The second programme looks at the evidence that has accumulated in the last 5 - 10 years which seems to be driving the anthropological herd inexorably down to the water's edge. It includes reports on brain evolution, highlighting the essential fatty acids and nutrients that can only be sourced in the marine food chain; the global coastal migrations of early hominids, including major water crossings 1 million years ago; diving response and voluntary breath-control as semi-aquatic pre-adaptation for speech and some new and intriguing research findings that seem to indicate that water-births may be a very ancient human adaptation indeed.

  • Self Made Things 1

  • Jonathan Miller

In this five-part series, Jonathan Miller returns to his roots in medicine and tells the story of how we came to understand reproduction & heredity. Disposing with the idea of an external, perhaps even supernatural, vitalising force, he describes how we have arrived at the picture of ourselves and all organisms as Self-Made Things. Darwinism in the second half of the 19th century gave us a theoretical framework that captured in one stroke the seemingly limitless variety that zoologists, botanists and paleontologists were finding in every dimension in nature.

In this five-part series, Jonathan Miller returns to his roots in medicine and tells the story of how we came to understand reproduction & heredity. Disposing with the idea of an external, perhaps even supernatural, vitalising force, he describes how we have arrived at the picture of ourselves and all organisms as Self-Made Things. Darwinism in the second half of the 19th century gave us a theoretical framework that captured in one stroke the seemingly limitless variety that zoologists, botanists and paleontologists were finding in every dimension in nature.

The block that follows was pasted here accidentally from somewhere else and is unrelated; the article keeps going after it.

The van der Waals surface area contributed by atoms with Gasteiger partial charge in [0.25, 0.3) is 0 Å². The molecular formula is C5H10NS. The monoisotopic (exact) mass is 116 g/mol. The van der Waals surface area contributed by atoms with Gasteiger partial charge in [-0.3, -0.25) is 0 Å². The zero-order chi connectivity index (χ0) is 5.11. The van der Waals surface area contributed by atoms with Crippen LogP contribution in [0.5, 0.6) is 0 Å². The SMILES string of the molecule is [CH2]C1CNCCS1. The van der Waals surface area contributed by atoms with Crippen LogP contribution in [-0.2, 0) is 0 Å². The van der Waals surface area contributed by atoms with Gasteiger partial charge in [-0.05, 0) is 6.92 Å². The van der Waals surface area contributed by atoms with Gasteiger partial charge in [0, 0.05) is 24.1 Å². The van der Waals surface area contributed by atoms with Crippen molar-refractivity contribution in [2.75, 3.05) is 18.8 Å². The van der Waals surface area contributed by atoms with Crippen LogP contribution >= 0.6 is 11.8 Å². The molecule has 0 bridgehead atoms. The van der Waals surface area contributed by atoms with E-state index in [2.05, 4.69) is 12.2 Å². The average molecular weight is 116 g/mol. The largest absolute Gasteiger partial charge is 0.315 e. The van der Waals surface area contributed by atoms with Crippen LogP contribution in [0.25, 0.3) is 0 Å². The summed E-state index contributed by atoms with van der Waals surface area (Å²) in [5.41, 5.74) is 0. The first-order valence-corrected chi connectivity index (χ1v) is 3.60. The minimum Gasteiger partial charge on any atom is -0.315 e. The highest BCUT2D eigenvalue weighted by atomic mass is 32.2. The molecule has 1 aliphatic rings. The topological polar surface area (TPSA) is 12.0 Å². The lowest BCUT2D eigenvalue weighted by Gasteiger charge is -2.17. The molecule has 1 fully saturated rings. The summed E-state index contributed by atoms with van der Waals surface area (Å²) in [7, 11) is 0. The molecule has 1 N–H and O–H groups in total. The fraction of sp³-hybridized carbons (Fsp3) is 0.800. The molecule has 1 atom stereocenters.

• Self Made Things 2

  • Jonathan Miller

This week Jonathan Miller looks at the birth of ideas about reproduction and heredity. Starting with the ideas of Aristotle and the early Greeks, he argues that because knowledge of underlying structures such as cells and genes are comparatively recent, it was necessary for thinkers addressing the problem, right through the renaissance, to resort to immaterial agents acting upon the raw substances of fertilization.

This week Jonathan Miller looks at the birth of ideas about reproduction and heredity. Starting with the ideas of Aristotle and the early Greeks, he argues that because knowledge of underlying structures such as cells and genes are comparatively recent, it was necessary for thinkers addressing the problem, right through the renaissance, to resort to immaterial agents acting upon the raw substances of fertilization.

  • Self Made Things 3

  • Jonathan Miller

This week, Jonathan Miller describes eighteenth and nineteenth century efforts to identify the cell as the underlying structure of living things.

This week, Jonathan Miller describes eighteenth and nineteenth century efforts to identify the cell as the underlying structure of living things.